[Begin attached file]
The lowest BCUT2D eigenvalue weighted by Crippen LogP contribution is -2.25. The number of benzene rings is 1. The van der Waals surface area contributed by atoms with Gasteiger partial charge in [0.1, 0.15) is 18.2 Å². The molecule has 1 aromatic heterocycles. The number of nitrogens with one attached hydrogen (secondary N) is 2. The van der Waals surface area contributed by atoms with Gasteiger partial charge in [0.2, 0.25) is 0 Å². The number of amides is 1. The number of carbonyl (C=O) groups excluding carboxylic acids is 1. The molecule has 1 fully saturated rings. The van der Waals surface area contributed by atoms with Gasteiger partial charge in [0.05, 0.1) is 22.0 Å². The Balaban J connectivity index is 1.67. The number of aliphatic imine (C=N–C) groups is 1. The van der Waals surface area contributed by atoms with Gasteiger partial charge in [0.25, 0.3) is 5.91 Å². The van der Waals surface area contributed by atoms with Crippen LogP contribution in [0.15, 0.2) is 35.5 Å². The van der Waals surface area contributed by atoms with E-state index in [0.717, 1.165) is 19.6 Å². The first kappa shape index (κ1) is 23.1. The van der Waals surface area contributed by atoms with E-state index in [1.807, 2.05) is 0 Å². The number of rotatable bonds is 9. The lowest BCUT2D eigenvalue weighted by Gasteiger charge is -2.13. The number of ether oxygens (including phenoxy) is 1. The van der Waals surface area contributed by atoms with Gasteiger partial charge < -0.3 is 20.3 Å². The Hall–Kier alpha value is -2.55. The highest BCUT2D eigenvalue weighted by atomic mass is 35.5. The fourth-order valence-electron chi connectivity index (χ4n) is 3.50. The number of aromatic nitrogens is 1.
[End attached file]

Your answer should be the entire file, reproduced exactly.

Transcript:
The lowest BCUT2D eigenvalue weighted by Crippen LogP contribution is -2.25. The number of benzene rings is 1. The van der Waals surface area contributed by atoms with Gasteiger partial charge in [0.1, 0.15) is 18.2 Å². The molecule has 1 aromatic heterocycles. The number of nitrogens with one attached hydrogen (secondary N) is 2. The van der Waals surface area contributed by atoms with Gasteiger partial charge in [0.2, 0.25) is 0 Å². The number of amides is 1. The number of carbonyl (C=O) groups excluding carboxylic acids is 1. The molecule has 1 fully saturated rings. The van der Waals surface area contributed by atoms with Gasteiger partial charge in [0.05, 0.1) is 22.0 Å². The Balaban J connectivity index is 1.67. The number of aliphatic imine (C=N–C) groups is 1. The van der Waals surface area contributed by atoms with Gasteiger partial charge in [0.25, 0.3) is 5.91 Å². The van der Waals surface area contributed by atoms with Crippen LogP contribution in [0.15, 0.2) is 35.5 Å². The van der Waals surface area contributed by atoms with E-state index in [0.717, 1.165) is 19.6 Å². The first kappa shape index (κ1) is 23.1. The van der Waals surface area contributed by atoms with E-state index in [1.807, 2.05) is 0 Å². The number of rotatable bonds is 9. The lowest BCUT2D eigenvalue weighted by Gasteiger charge is -2.13. The number of ether oxygens (including phenoxy) is 1. The van der Waals surface area contributed by atoms with Gasteiger partial charge < -0.3 is 20.3 Å². The Hall–Kier alpha value is -2.55. The highest BCUT2D eigenvalue weighted by atomic mass is 35.5. The fourth-order valence-electron chi connectivity index (χ4n) is 3.50. The number of aromatic nitrogens is 1.